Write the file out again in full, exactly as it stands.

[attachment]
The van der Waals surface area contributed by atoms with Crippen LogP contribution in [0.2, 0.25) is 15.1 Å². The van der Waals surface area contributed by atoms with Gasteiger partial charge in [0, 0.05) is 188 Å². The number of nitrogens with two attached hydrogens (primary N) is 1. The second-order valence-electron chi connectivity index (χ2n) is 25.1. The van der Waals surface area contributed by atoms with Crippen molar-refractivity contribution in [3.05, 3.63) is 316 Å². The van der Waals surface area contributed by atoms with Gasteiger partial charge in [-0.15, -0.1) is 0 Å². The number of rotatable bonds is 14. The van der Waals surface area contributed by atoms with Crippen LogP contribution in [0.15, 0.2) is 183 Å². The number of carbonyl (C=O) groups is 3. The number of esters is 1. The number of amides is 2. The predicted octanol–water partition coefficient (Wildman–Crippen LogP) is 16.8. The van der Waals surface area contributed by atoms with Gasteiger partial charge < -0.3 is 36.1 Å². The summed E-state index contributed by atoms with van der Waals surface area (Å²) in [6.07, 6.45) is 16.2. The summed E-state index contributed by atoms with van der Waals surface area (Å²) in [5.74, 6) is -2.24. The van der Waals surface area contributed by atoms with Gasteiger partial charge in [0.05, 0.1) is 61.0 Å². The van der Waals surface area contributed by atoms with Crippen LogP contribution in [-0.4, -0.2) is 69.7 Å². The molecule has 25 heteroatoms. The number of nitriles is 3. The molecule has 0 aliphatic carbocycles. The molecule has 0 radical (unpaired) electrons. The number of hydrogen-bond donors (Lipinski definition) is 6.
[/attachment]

The van der Waals surface area contributed by atoms with Crippen LogP contribution in [0.2, 0.25) is 15.1 Å². The van der Waals surface area contributed by atoms with Gasteiger partial charge in [0, 0.05) is 188 Å². The number of nitrogens with two attached hydrogens (primary N) is 1. The second-order valence-electron chi connectivity index (χ2n) is 25.1. The van der Waals surface area contributed by atoms with Crippen molar-refractivity contribution in [3.05, 3.63) is 316 Å². The van der Waals surface area contributed by atoms with Gasteiger partial charge in [-0.15, -0.1) is 0 Å². The number of rotatable bonds is 14. The van der Waals surface area contributed by atoms with Crippen LogP contribution in [0.15, 0.2) is 183 Å². The number of carbonyl (C=O) groups is 3. The number of esters is 1. The number of amides is 2. The predicted octanol–water partition coefficient (Wildman–Crippen LogP) is 16.8. The van der Waals surface area contributed by atoms with Gasteiger partial charge < -0.3 is 36.1 Å². The summed E-state index contributed by atoms with van der Waals surface area (Å²) in [6.07, 6.45) is 16.2. The summed E-state index contributed by atoms with van der Waals surface area (Å²) in [5.74, 6) is -2.24. The van der Waals surface area contributed by atoms with Gasteiger partial charge in [0.05, 0.1) is 61.0 Å². The van der Waals surface area contributed by atoms with Crippen LogP contribution in [-0.4, -0.2) is 69.7 Å². The molecule has 25 heteroatoms. The number of nitriles is 3. The molecule has 0 aliphatic carbocycles. The molecule has 0 radical (unpaired) electrons. The number of hydrogen-bond donors (Lipinski definition) is 6.